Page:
Dialectical Materialism (120-122) • Marx believed in progress because he believed that every dominant structure contained within it the seeds of its future destruction, and evolution.
Dialectical Materialism as a Tool • To analyze the structure of the system within which we live. • Assumes that flaws exist. • Uses those flaws to transform, and make better.
Key concepts for the Marx’s Dialectic • Thesis • Antithesis • synthesis
Example: Feudalism (thesis) • Economic system • Serfs work the land and give everything they make except what they need to live to the Lord. • Everything belongs to the King, granted by God (divine right).
Antithesis • Feudalism is inefficient. • Property, if held privately, will encourage productivity because of self-interest.
Synthesis (capitalism) • The clash between feudalism and its antithesis (“unity of opposites”) results in capitalism. • An economic system based upon private property.
Historical Materialism (122-124) • Marx: “The history of all hitherto existing society is the history of class struggles.” • The flaws in society provide the opportunity for change. • Many Marxists believe that this change is inevitable and will occur no matter what.
Marx as theorist vs. revolutionary • If the revolution is inevitable, why organize? • “the philosophers have only interpreted the world, in various ways; the point, however, is to change it.”
The Class Struggle (124-125) • Bourgeoisie • Proletariat
Revolution • Two types • Political workers seize power. • Social if the base (structure) changes, then ideological superstructure changes. • Both are “revolutionary” in the sense that they completely change the relationships regarding who rules and how society is ruled.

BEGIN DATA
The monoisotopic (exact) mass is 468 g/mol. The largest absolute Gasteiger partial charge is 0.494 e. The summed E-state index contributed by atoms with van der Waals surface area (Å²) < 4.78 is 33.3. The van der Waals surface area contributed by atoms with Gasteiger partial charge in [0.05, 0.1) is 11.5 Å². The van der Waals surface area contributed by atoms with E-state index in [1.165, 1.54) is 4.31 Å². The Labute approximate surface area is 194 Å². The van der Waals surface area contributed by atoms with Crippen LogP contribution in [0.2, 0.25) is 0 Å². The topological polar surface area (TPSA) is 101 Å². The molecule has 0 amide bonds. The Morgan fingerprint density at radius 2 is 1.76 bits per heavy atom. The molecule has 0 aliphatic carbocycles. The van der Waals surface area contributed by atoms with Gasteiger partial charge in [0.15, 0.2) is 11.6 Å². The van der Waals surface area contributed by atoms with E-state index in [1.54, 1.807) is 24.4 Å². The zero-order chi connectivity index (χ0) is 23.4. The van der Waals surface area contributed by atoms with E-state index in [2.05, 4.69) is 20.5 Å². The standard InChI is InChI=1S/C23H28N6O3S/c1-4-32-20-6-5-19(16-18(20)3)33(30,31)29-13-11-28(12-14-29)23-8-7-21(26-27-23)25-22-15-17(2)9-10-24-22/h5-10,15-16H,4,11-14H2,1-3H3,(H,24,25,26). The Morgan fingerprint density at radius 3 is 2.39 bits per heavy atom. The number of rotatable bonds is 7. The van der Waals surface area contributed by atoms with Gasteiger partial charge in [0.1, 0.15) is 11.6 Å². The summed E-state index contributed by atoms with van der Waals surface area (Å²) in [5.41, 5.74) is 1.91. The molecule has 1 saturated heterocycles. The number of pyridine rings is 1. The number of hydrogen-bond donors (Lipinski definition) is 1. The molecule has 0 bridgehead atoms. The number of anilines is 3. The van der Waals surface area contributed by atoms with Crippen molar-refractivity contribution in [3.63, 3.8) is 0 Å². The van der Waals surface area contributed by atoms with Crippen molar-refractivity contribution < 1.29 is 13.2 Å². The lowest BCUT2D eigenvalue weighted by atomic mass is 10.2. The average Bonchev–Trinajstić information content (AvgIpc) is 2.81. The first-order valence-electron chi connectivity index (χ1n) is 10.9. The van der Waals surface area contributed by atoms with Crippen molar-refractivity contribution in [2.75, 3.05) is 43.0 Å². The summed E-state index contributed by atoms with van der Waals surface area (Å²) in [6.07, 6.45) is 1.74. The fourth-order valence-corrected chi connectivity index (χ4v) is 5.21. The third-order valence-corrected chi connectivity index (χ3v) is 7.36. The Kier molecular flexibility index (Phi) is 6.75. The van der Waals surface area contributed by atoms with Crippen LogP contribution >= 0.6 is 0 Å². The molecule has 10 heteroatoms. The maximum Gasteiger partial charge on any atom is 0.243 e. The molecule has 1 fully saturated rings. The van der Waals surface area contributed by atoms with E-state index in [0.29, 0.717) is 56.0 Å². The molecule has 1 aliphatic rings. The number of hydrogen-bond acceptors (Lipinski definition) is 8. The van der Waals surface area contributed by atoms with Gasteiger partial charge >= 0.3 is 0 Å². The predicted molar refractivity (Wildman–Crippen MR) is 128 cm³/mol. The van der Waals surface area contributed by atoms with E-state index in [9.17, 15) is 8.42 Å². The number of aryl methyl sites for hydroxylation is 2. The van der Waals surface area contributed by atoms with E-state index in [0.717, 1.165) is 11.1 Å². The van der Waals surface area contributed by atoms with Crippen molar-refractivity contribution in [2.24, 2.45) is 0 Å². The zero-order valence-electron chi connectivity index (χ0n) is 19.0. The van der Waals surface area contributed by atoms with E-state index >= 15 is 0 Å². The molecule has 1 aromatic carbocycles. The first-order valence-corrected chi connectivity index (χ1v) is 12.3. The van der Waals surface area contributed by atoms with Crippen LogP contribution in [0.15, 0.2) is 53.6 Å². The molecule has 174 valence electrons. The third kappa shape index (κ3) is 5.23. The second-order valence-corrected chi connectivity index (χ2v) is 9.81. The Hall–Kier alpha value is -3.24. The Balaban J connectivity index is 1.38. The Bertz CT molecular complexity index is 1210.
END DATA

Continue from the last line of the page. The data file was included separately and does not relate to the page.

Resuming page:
Need a revolution be violent? • A complete or marked change in something. • A radical or pervasive change in society and the social structure; especially one made suddenly and often accompanied by violence.
Vladimir Lenin (1870-1924) (p. 126-127) • Leader of the Russian “Bolshevik” Revolution (October 1917) • Contributed to Marxism by developing the concept of the “vanguard.” • Articulated the notion of “democratic centralism.”
Mao Zedong (1893-1976) (p. 128) • Leader of the Chinese revolution (April 1949) • Most famous for developing guerilla warfare • Hit and run • Fight only when certain of winning • Constant pressure on the enemy • Requires: support of the people.
Dictatorship of the Proletariat (128-130) • Marx did very little theorizing about this. • Lenin and Mao are main examples because they lead successful revolutions. • We do know that when Marx talked about it, he said it should be short. • It was meant to be the stage between capitalism and communism (see list on 128-129).
Full Communism (130-131) • Compare list on 130 with one on 128-129. • Main difference is the role of the state.
Again: Why is communism still worth studying? • Tool of analysis • Vision of a better world
Alternative Marxist Traditions • Eduard Bernstein • Rosa Luxemburg • Antonio Gramsci • George Lukacs • Anton Pannekoek • The Frankfurt School • Ernst Bloch
Current Trends • Critique of modern capitalism: remaining relevance of exploitation. • Some debate exists over whether capitalism has truly “won” or if capitalists have simply gotten better at convincing people that they’ve won. • How is this ideological?
Today • Post-Marxism • Analytical Marxism • Ecological Marxism